Parcel delivery systems for city logistics: a cost-based comparison between different transportation technologies
First online: 07.03.2023
Cite this article as: Himstedt, B., Meisel, F., Logistics Research (2023) 16:3. doi:10.23773/2023_3
Handling increasing volumes of parcel shipments in urban areas is one of the major challenges in city logistics. As the currently used conventional delivery by diesel vans is increasingly regarded critically by the public, alternative delivery concepts with cargo bikes, drones and robots have emerged in recent years. However, research studies that evaluate the benefits of such novel distribution systems usually investigate only one of them at a time. The contribution of this paper is to evaluate and compare the use of these alternative delivery options to identify efficient delivery systems for urban areas. To this end, a cost-oriented optimization model is presented in which, based on a two-echelon delivery system, parcel shipments are transported by comparably large vans from a depot outside of a city into the urban area to be distributed there by smaller vehicle types like cargo bikes or autonomous robots or drones. Thereby, the model enables both the integration of the first echelon vehicles into the final delivery, the transfer of parcels and smaller delivery vehicles within the urban area, the use of heterogeneous vehicles and the possibility to pickup further parcels during a tour. Computational studies are conducted for a real world city area to identify the benefits of using cargo bikes, robots, and drones in isolation or in combination under different parameter constellations such as population density of city segments, labor cost rates of the second echelon vehicles, and capacities of autonomous robots.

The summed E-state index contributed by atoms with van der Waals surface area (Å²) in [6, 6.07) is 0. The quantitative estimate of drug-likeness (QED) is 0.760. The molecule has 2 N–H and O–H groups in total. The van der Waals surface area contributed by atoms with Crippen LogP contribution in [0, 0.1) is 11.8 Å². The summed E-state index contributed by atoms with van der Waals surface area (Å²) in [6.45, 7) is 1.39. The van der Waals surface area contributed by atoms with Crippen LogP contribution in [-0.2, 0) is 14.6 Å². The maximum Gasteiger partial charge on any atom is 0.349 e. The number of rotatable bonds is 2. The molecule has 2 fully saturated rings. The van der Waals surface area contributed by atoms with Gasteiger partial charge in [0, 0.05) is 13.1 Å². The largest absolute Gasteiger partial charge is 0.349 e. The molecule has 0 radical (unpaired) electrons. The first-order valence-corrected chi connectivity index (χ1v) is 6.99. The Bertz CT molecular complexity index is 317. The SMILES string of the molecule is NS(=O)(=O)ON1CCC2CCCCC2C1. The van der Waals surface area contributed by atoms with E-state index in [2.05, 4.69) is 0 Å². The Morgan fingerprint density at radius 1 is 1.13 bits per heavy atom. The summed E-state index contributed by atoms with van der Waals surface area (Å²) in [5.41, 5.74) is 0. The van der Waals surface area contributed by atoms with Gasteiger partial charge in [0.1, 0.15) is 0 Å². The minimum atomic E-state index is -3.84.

City Logistics Combined Delivery Optimization Model Cargo Bikes Delivery Robots Delivery Drones